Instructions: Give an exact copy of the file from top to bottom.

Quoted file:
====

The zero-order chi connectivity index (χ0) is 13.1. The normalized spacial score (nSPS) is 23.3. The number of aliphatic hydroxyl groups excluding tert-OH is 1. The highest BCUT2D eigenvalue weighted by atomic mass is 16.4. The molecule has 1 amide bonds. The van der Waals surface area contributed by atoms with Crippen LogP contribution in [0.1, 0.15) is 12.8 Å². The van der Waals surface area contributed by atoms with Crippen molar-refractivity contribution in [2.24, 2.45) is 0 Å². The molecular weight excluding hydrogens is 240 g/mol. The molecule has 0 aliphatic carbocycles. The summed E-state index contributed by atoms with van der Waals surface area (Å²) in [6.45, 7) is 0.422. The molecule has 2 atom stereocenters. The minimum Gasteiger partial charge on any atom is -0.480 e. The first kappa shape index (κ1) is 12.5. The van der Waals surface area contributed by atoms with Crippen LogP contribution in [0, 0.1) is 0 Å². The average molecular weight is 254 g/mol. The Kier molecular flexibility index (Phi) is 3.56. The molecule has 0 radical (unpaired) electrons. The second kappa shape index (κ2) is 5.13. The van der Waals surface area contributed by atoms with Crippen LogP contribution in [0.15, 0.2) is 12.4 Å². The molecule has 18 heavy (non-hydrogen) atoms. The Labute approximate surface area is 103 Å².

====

The zero-order chi connectivity index (χ0) is 13.1. The normalized spacial score (nSPS) is 23.3. The number of aliphatic hydroxyl groups excluding tert-OH is 1. The highest BCUT2D eigenvalue weighted by atomic mass is 16.4. The molecule has 1 amide bonds. The van der Waals surface area contributed by atoms with Crippen LogP contribution in [0.1, 0.15) is 12.8 Å². The van der Waals surface area contributed by atoms with Crippen molar-refractivity contribution in [2.24, 2.45) is 0 Å². The molecular weight excluding hydrogens is 240 g/mol. The molecule has 0 aliphatic carbocycles. The summed E-state index contributed by atoms with van der Waals surface area (Å²) in [6.45, 7) is 0.422. The molecule has 2 atom stereocenters. The minimum Gasteiger partial charge on any atom is -0.480 e. The first kappa shape index (κ1) is 12.5. The van der Waals surface area contributed by atoms with Crippen LogP contribution in [0, 0.1) is 0 Å². The average molecular weight is 254 g/mol. The Kier molecular flexibility index (Phi) is 3.56. The molecule has 0 radical (unpaired) electrons. The second kappa shape index (κ2) is 5.13. The van der Waals surface area contributed by atoms with Crippen LogP contribution in [0.15, 0.2) is 12.4 Å². The molecule has 18 heavy (non-hydrogen) atoms. The Labute approximate surface area is 103 Å².